Habits of Resilient Employees
The economy, the way people want to live and work, and a whole host of other factors (not to mention COVID!) are changing the way work gets done. Some employees are adapting right along with the changes, but many are having difficulties. Coping with today’s stresses on the job requires a different set of strategies and skills, which is why being a resilient employee is so important.
There can be numerous setbacks and unexpected changes in the workplace which require workers to recalibrate their career expectations. But what exactly are the habits of resilient employees? What reserves do they draw upon to stay on course and work through the changes that are thrown at them? Well, to begin with, resilient people do not give in to anger or despair when faced with a setback. Instead, they tap into a greater purpose to bounce back stronger than ever.
Resilient people have a good idea of the ‘big picture’. They do not look at the job, or career in terms of next week, next month, or even next year. They have a strong sense of purpose, and some are even so sure of their career journey that they have mapped their exit strategies. Now, this may not be possible, or even feasible in your particular circumstance. But having the vision to know what you want out of your career can be of enormous benefit to help you ride through tough patches.
The general personality type of resilient employees can be summed as stoic. Stoicism may not seem the most dynamic or enviable character traits. But a stoic person, as described by Nassim Taleb, the scholar and risk-analyst, is someone who “…transforms fear into prudence, pain into transformation, mistakes into initiation, and desire into undertaking.” These are wise words, and one that should form a mantra for you if you are undergoing a massive seas-change in your work environment.
Being authentic in your actions is also key to resilient employees. Resilient employees work in accordance with their values and strengths. So many employees expend a massive amount of energy trying to be what they think their boss or co-workers want them to be that they lose sight of who they are, and what their real strengths are. As they try to do everything perfectly, their authenticity fades away. So many employees are scared of showing any kind of weakness or vulnerability that when a real crisis arises, they simply have no tools to draw upon to cope with it properly. Vulnerability feels like weakness but looks like courage to everyone else. Putting yourself out there will give you the confidence to beat the odds, and that feels like freedom.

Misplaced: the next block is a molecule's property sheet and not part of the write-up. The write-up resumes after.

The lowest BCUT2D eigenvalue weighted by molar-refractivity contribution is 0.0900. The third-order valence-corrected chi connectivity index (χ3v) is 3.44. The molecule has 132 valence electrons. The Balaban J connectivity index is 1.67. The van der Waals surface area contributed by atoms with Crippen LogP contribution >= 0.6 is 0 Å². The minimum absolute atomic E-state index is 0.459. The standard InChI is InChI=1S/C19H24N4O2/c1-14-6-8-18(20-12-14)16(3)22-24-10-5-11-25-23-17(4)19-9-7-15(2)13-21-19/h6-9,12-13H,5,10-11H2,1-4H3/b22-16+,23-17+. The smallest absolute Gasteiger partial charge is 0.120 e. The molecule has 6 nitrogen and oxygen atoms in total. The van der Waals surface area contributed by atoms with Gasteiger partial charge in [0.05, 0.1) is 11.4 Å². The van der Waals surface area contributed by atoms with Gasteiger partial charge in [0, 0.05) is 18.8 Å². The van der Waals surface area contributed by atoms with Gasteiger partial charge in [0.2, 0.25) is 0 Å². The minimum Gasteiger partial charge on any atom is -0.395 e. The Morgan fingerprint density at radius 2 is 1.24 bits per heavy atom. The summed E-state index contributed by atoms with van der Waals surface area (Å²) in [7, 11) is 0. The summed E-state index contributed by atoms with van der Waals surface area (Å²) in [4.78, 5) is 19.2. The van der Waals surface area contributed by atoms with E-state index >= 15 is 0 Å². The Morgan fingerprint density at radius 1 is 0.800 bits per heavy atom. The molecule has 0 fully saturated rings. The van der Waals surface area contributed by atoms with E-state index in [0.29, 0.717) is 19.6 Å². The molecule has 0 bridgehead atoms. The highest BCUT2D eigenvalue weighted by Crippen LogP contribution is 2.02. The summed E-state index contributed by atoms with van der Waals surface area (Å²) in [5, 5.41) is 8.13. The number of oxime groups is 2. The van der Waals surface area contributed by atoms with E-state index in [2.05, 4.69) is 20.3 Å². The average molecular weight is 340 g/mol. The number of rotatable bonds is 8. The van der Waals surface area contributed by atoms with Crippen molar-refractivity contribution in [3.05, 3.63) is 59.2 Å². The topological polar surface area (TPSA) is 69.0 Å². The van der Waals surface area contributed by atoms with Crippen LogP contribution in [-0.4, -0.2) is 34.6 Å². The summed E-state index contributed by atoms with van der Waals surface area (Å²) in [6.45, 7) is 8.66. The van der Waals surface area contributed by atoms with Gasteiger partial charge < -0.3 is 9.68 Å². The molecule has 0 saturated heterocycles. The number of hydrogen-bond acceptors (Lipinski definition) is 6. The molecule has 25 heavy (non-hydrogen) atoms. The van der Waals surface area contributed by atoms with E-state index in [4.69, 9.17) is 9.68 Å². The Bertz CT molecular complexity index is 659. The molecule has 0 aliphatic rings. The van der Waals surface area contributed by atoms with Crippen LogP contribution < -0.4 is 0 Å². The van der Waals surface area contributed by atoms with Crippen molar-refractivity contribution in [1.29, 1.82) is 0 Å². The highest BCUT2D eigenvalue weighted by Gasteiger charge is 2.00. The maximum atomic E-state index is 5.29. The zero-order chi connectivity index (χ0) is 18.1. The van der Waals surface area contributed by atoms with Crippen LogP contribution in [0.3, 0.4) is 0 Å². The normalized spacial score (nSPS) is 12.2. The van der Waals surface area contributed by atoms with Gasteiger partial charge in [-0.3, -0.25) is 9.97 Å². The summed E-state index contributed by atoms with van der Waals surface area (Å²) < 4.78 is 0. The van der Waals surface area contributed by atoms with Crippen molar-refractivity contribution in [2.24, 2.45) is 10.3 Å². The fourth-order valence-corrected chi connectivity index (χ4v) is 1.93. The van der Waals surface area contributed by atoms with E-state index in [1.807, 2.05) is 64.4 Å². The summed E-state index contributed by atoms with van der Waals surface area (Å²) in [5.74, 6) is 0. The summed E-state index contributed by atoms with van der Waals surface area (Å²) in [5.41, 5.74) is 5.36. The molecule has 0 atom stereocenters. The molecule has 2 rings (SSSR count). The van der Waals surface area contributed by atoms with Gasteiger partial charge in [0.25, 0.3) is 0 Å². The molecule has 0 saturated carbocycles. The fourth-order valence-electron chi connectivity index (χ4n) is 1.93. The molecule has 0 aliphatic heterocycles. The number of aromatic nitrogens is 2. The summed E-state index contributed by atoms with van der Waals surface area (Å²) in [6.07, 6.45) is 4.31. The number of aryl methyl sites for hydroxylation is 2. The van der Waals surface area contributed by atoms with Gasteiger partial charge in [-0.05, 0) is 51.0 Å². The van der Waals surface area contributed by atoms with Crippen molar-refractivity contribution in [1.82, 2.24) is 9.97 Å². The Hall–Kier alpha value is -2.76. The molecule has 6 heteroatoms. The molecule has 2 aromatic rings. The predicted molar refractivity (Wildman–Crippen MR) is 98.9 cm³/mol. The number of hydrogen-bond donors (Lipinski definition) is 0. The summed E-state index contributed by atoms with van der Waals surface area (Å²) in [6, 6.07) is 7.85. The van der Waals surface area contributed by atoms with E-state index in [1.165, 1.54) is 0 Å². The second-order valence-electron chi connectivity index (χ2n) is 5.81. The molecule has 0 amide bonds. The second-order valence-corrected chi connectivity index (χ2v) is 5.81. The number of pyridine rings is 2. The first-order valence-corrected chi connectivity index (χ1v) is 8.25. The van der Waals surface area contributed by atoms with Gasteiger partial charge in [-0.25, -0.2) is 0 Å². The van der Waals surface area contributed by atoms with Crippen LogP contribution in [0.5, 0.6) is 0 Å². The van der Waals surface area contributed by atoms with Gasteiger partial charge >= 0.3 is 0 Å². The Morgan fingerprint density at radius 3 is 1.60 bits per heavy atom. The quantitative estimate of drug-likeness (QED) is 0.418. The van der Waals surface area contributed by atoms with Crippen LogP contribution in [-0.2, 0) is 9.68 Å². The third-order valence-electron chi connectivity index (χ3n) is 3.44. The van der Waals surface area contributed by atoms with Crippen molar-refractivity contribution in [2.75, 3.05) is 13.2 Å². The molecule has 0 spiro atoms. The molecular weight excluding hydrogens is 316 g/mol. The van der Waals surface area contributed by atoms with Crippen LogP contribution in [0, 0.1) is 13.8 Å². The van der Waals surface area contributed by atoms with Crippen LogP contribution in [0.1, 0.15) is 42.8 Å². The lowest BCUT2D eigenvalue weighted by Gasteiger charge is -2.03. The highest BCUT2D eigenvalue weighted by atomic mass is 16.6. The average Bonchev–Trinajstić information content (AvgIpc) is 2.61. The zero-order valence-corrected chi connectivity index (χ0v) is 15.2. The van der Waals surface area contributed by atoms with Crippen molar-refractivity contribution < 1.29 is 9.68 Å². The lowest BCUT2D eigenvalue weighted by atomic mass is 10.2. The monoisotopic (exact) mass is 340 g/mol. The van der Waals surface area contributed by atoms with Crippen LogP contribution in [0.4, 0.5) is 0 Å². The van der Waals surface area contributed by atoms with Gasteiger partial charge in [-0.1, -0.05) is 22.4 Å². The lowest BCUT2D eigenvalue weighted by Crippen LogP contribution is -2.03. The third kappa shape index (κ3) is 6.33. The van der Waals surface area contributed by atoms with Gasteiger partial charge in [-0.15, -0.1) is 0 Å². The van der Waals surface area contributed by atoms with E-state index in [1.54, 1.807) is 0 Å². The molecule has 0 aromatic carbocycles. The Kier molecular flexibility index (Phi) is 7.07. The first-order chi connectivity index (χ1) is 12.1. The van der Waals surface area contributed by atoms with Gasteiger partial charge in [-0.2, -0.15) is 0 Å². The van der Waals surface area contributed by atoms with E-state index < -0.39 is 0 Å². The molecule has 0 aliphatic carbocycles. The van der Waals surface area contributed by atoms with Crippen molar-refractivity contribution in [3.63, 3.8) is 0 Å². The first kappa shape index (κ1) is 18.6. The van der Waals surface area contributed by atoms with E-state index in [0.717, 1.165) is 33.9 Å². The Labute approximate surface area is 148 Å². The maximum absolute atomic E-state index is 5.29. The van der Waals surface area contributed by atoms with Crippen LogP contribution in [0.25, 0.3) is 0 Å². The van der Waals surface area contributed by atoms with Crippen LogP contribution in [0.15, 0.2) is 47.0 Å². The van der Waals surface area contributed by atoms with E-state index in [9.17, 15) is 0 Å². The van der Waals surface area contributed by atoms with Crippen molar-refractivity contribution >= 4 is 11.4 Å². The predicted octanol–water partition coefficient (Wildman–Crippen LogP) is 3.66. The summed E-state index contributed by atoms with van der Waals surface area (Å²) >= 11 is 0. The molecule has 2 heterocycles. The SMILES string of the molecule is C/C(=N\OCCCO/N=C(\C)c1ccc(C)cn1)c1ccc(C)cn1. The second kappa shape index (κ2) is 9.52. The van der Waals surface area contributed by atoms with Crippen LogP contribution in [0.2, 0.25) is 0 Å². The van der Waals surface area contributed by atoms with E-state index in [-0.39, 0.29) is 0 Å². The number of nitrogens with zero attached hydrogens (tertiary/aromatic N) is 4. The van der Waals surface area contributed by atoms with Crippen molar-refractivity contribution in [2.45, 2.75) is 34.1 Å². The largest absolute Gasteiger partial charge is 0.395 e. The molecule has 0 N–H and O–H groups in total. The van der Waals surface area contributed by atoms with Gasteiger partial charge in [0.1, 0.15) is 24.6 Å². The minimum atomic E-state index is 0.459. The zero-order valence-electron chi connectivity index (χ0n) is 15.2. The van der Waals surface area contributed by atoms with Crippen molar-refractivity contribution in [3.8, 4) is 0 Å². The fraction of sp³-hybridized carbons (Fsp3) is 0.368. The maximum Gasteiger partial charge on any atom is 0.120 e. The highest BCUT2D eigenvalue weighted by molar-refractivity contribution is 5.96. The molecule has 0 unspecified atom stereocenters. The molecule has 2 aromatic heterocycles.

What about the ‘Glass half full’ analogy? Isn’t that resilience? Forget it. Talk about optimism, and most people will think of that glass analogy. But what does having a glass half-full mean? Is it really optimism – or just denial? For some, it means never facing reality. They will not go to their doctor to check out a lump, because ‘everything will be okay’. Other avoiders believe that going for a health check would suggest they are not optimistic (and they know that successful people are always optimistic). One irrational optimist once said he does not take out insurance because that would suggest he was expecting to claim, ‘and that’s a pessimistic way to look at life’. For rational optimists, having a glass half-full suggests they believe that, generally speaking, life will work out okay. That general sense of optimism is healthy. Rational optimists do focus on the positive, but it does not stop them facing reality. It does not stop them being pessimistic from time-to-time.
Ultimately, it all boils down the three C’s of successful resilience.
Take control of what you can control. Resilient employees develop a plan. In a crisis, yours might only be a plan for the day, but make it and put it into action. Develop a medium-term recovery plan. Be specific, even if you have to update the plan and the target dates later. Do something immediately to get your recovery plan underway.
Resilient employees stay committed to the plan. They may change it as they go along, but they are always putting their plan into action. They are committed to their jobs too. They happily call on others for support and offer help to those who need it. Staying committed to your job is vital. Give colleagues a gift – the opportunity to help.
It is easy to say, but the hardest to do. See recovery as a challenge. See yourself as a survivor, not a victim. Work on that idea.